Only Two Percent Of Surveillance Requests Denied By Secret Spy Court

Proving that the U.S. Foreign Surveillance Intelligence Court is nothing more than a rubber stamp for the government’s spying apparatus, a report has revealed the secretive court denied only about two percent of surveillance requests last year.

According to the annual report, it received 1,752 applications for surveillance in 2016, partially denying only 26 of the requests and only denying nine of them outright. This means that just 1.9 percent of the requests were at least partially denied. An additional 339 were modified.

Lauded by officials as an adequate check on snooping powers, the FISA court is a U.S. federal court established and authorized under the Foreign Intelligence Surveillance Act of 1978 that oversee requests for surveillance warrants against foreign citizens inside the United States mostly made by the NSA and FBI.

The court’s powers have evolved and expanded, especially since 9/11, to the point that it has been called “almost a parallel Supreme Court.” All of its proceedings and records are veiled from the pubic, though redacted documents do sometimes emerge.

According to a Justice Dept. memo, the court received 1,457 requests in 2015 from the NSA and FBI for authority to intercept communications, including email and phone calls. None of those requests were denied, not even partially.

The practice is commonplace for the secret court. From 1979 to 2015, only 12 requests for surveillance warrants have been rejected compared to 38,365 being approved. That means that during those years the court only rejected surveillance requests .031 percent of the time.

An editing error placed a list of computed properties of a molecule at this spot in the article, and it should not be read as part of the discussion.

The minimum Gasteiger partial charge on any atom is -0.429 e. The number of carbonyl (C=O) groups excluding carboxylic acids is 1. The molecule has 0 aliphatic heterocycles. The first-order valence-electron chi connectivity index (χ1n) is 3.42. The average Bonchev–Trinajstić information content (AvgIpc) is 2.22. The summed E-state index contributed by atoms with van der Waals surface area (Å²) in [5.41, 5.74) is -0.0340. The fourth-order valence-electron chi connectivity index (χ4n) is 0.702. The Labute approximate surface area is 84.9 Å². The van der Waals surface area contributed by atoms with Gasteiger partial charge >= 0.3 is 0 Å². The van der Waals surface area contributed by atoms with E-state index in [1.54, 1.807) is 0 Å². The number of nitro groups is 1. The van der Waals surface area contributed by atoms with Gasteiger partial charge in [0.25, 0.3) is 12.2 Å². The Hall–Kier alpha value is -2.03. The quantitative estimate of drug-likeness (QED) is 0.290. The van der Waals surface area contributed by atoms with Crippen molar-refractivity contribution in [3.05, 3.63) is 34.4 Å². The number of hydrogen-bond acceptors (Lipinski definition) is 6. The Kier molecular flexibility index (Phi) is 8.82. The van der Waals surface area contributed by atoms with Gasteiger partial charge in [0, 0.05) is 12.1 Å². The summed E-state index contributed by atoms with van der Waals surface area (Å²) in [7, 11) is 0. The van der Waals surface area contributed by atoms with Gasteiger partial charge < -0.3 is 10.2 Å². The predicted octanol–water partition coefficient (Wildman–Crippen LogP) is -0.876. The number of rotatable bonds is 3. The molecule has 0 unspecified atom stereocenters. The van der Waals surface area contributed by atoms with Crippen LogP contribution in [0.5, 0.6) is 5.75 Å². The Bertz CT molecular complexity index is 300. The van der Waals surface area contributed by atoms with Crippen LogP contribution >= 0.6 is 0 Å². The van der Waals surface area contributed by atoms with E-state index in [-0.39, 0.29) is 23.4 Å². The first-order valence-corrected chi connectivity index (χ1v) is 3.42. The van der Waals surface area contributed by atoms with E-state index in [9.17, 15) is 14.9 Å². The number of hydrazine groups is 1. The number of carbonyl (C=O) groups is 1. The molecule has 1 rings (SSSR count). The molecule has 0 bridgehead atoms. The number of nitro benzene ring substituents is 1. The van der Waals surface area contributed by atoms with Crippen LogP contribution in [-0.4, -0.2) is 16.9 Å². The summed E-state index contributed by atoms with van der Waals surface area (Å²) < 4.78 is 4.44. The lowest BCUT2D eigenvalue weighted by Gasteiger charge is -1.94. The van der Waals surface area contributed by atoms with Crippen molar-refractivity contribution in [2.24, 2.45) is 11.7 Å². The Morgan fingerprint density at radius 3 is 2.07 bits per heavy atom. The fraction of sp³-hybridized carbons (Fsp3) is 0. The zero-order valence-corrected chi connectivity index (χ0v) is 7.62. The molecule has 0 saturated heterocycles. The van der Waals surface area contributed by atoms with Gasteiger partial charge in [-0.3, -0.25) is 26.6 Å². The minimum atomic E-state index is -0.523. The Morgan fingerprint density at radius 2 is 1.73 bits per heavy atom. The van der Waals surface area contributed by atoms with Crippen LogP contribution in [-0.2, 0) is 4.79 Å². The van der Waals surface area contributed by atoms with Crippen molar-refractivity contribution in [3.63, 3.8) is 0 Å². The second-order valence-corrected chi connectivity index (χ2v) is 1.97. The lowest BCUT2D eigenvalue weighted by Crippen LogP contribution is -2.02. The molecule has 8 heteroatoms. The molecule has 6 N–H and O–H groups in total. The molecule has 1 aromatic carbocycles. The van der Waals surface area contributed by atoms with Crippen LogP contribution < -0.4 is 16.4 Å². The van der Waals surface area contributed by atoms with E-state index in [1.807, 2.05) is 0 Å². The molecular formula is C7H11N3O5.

The annual report released on Thursday showed the court denied only five applications total during the last six months of 2015. Those and last years refusals mostly involved requests for electronic surveillance and physical searches of homes and vehicles.

Regarding the FBI, their history of abuses is much too long to list here but the FISA report offers a glimpse into their ongoing investigations into whether President Donald Trump’s campaign and administration has ties with Russian interests.

According to the Washington Post, the FBI obtained a secret order from the FISA court last summer in order to monitor the communications of then Trump adviser Carter Page for possible links between the campaign and Russia.

It was also revealed that a warrant issued by the secret court was used to collect conversations between Trump’s former national security adviser, Michael Flynn, and a Russian ambassador. Flynn would later resign in what some would call a “political assassination” by the deep state.

Warrants issued by the FISA court are inconsistent with Constitutional search and seizure protections and differ from regular criminal warrants by not requiring the government to provide probable cause that a crime has been committed.

As such, the warrants are applied for in unilateral process before the court’s judges and, as already shown, denial of the applications are extremely rare.

Asa J

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